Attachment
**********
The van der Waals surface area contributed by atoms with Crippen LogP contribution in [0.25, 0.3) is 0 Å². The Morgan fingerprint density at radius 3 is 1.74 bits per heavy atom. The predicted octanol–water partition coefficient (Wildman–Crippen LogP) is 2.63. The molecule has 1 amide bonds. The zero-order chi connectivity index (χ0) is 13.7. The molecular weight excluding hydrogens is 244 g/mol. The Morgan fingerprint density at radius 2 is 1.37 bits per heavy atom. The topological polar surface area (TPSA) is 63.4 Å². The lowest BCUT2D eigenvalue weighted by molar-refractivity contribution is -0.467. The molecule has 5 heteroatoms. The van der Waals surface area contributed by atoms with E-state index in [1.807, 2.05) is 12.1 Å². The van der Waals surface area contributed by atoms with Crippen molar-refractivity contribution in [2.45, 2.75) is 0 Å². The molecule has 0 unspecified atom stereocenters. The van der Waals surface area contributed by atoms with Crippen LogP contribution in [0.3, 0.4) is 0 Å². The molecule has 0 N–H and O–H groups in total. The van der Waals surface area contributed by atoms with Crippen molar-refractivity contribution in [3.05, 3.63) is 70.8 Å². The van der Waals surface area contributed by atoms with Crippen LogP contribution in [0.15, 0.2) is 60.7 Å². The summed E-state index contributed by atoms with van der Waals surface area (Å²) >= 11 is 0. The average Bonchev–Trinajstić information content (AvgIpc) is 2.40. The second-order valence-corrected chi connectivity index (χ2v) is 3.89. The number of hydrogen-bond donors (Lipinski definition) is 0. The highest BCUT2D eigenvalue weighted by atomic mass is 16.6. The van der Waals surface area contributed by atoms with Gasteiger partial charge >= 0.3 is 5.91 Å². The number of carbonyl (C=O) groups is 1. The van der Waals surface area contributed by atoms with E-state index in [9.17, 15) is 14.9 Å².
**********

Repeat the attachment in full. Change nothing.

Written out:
The van der Waals surface area contributed by atoms with Crippen LogP contribution in [0.25, 0.3) is 0 Å². The Morgan fingerprint density at radius 3 is 1.74 bits per heavy atom. The predicted octanol–water partition coefficient (Wildman–Crippen LogP) is 2.63. The molecule has 1 amide bonds. The zero-order chi connectivity index (χ0) is 13.7. The molecular weight excluding hydrogens is 244 g/mol. The Morgan fingerprint density at radius 2 is 1.37 bits per heavy atom. The topological polar surface area (TPSA) is 63.4 Å². The lowest BCUT2D eigenvalue weighted by molar-refractivity contribution is -0.467. The molecule has 5 heteroatoms. The van der Waals surface area contributed by atoms with E-state index in [1.807, 2.05) is 12.1 Å². The van der Waals surface area contributed by atoms with Crippen molar-refractivity contribution in [2.45, 2.75) is 0 Å². The molecule has 0 unspecified atom stereocenters. The van der Waals surface area contributed by atoms with Crippen LogP contribution in [0.3, 0.4) is 0 Å². The molecule has 0 N–H and O–H groups in total. The van der Waals surface area contributed by atoms with Crippen molar-refractivity contribution in [3.05, 3.63) is 70.8 Å². The van der Waals surface area contributed by atoms with Crippen LogP contribution in [0.15, 0.2) is 60.7 Å². The summed E-state index contributed by atoms with van der Waals surface area (Å²) >= 11 is 0. The average Bonchev–Trinajstić information content (AvgIpc) is 2.40. The second-order valence-corrected chi connectivity index (χ2v) is 3.89. The number of hydrogen-bond donors (Lipinski definition) is 0. The highest BCUT2D eigenvalue weighted by atomic mass is 16.6. The van der Waals surface area contributed by atoms with Gasteiger partial charge >= 0.3 is 5.91 Å². The number of carbonyl (C=O) groups is 1. The van der Waals surface area contributed by atoms with E-state index in [9.17, 15) is 14.9 Å².